Kate O’Beirne was part of National Review’s world before she joined the staff. When she became the magazine’s Washington editor in 1995 her resume already included stints at Senator Jim Buckley’s office, the Reagan administration, and the Heritage Foundation. She served NR in that position for eleven years and then became president of National Review Institute for six more.
She brought a witty and well-informed conservatism to a national television audience as well through weekly appearances on CNN’s marquee political talk show “Capital Gang.” Conservatives were outnumbered there as on cable news generally at that time, but it never seemed that way as long as she was on.
Both her “Bread and Circuses” column for NR and her television commentary were marked by a rare combination of a deep interest in conservative policy, psychological insight, and common sense. Many of those same qualities put her advice — on politics, editorials, careers, and personal matters — in high demand.
It was advice she was happy to give, setting her listeners right while somehow also making them feel like geniuses. She enlivened every party, taking special care for the people who seemed shy or left out. This same impulse led her to take in young colleagues, or classmates of her children, who had nowhere to go for holidays.
And it made her one of the most beloved people of Washington, D.C.
You had to get to know her very well before you realized she was an introvert, one who was making a titanic effort to make sure everyone was happy.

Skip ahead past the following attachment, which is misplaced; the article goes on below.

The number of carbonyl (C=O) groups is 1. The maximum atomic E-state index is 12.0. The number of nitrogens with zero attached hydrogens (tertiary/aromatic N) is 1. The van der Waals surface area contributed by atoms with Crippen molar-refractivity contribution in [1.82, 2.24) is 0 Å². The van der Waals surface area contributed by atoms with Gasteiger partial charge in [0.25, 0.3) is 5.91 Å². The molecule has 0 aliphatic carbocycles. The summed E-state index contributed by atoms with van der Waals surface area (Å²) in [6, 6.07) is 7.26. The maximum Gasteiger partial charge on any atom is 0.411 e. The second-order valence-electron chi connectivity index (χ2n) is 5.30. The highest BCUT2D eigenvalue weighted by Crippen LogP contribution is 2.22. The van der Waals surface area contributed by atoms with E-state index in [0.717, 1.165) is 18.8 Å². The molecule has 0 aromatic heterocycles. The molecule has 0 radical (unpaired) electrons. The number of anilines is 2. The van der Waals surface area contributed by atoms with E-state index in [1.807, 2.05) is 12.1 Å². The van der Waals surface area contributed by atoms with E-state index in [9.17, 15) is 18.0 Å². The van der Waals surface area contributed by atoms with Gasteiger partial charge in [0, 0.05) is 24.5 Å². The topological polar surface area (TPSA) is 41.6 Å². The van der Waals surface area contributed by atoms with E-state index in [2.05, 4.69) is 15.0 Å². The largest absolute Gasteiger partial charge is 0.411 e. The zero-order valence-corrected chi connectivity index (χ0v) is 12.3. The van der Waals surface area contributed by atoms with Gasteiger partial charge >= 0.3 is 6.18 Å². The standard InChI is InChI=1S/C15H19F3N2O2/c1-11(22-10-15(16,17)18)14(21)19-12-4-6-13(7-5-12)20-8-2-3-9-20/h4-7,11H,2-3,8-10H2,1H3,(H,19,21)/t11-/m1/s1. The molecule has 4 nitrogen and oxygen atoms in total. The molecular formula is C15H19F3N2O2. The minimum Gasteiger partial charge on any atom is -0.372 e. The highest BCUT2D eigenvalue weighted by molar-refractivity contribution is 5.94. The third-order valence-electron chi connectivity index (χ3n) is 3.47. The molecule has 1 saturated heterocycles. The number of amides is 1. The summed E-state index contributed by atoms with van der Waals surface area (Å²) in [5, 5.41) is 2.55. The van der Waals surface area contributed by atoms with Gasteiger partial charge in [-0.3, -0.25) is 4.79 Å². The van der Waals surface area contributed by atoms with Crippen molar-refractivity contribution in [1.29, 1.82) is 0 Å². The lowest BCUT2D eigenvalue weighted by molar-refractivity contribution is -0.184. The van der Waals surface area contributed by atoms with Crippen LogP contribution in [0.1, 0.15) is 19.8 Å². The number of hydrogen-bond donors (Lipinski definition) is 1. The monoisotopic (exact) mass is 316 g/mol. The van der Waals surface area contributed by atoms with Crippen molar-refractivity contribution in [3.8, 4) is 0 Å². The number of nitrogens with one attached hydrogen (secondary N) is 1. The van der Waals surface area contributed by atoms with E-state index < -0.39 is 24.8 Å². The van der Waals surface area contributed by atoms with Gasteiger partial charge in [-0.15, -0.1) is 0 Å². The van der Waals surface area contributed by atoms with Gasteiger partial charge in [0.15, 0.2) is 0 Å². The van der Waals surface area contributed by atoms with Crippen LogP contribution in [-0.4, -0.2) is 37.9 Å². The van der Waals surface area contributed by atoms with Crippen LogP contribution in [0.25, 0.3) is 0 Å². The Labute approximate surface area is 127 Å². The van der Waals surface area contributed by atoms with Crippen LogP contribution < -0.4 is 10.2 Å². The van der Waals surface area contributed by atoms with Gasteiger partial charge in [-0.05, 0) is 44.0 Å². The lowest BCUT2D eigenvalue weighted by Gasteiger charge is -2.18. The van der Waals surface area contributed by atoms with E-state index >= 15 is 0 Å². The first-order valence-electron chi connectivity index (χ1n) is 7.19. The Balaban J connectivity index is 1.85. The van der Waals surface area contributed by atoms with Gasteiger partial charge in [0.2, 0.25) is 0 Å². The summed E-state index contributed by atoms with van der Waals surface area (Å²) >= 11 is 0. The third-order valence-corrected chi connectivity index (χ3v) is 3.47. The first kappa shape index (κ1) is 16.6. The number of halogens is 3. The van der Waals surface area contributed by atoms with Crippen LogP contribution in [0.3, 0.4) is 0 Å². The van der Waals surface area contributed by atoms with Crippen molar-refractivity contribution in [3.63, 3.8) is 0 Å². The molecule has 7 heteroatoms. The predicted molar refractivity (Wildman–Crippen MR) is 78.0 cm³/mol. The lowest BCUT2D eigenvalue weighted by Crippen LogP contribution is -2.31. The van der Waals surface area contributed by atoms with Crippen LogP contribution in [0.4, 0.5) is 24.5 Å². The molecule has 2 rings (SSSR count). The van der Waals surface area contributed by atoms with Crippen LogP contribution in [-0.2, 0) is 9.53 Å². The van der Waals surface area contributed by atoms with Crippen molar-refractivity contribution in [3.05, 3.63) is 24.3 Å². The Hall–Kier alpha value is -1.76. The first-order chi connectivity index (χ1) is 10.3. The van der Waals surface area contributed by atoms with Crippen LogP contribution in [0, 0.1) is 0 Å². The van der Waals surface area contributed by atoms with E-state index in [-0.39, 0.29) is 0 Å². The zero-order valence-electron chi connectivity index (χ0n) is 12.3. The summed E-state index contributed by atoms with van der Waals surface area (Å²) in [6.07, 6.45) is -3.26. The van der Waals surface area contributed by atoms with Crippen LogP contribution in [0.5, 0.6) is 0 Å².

Kate was a quiet apostle for the Catholic faith, taking great satisfaction in the people she had brought, or brought back, to it, and cooking for priests who would “eat me out of house and home.” Reverence was never a chore for her. Leaving last year’s National Catholic Prayer Breakfast — one of her final public outings — she saw a favorite priest tipping a bellman, she thought, inadequately. She gently corrected him: “Father, you took a vow of poverty, not him.”
Decades of chain-smoking caught up with her last year — vaping came too late for her — leading to an ordeal from which she shielded nearly everyone who loved her.
In her final days she clutched a rosary while surrounded by her devoted husband Jim, her adored sons Phil and John, her sisters Mary Ann, Virginia, and Rosemary, and many friends. Her great regret was that she would not be able to spend more time doting on her grandchildren. She died at noon on this Divine Mercy Sunday.
Phil noted that his mother had believed in the show-business adage, Leave them wanting more. She has done that. R I P.
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SOURCE: National Review